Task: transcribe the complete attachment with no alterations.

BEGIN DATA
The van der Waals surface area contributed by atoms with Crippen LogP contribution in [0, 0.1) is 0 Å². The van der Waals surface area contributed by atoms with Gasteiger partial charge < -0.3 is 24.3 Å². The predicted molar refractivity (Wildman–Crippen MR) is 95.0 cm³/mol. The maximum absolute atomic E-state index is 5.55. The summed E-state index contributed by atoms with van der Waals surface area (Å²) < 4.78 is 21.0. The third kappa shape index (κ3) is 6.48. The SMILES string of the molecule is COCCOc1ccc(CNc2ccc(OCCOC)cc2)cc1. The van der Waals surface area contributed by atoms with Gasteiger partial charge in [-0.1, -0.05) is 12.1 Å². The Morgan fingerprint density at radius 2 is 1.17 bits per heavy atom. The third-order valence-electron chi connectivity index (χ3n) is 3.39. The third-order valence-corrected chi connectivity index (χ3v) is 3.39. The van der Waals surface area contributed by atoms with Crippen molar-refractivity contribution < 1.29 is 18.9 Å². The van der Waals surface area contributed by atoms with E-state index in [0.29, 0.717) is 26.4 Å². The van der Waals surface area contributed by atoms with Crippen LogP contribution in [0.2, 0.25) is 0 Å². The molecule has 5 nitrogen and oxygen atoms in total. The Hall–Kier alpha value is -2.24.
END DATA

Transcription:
The van der Waals surface area contributed by atoms with Crippen LogP contribution in [0, 0.1) is 0 Å². The van der Waals surface area contributed by atoms with Gasteiger partial charge < -0.3 is 24.3 Å². The predicted molar refractivity (Wildman–Crippen MR) is 95.0 cm³/mol. The maximum absolute atomic E-state index is 5.55. The summed E-state index contributed by atoms with van der Waals surface area (Å²) < 4.78 is 21.0. The third kappa shape index (κ3) is 6.48. The SMILES string of the molecule is COCCOc1ccc(CNc2ccc(OCCOC)cc2)cc1. The van der Waals surface area contributed by atoms with Gasteiger partial charge in [-0.1, -0.05) is 12.1 Å². The Morgan fingerprint density at radius 2 is 1.17 bits per heavy atom. The third-order valence-electron chi connectivity index (χ3n) is 3.39. The third-order valence-corrected chi connectivity index (χ3v) is 3.39. The van der Waals surface area contributed by atoms with Crippen molar-refractivity contribution < 1.29 is 18.9 Å². The van der Waals surface area contributed by atoms with E-state index in [0.29, 0.717) is 26.4 Å². The van der Waals surface area contributed by atoms with Crippen LogP contribution in [0.2, 0.25) is 0 Å². The molecule has 5 nitrogen and oxygen atoms in total. The Hall–Kier alpha value is -2.24.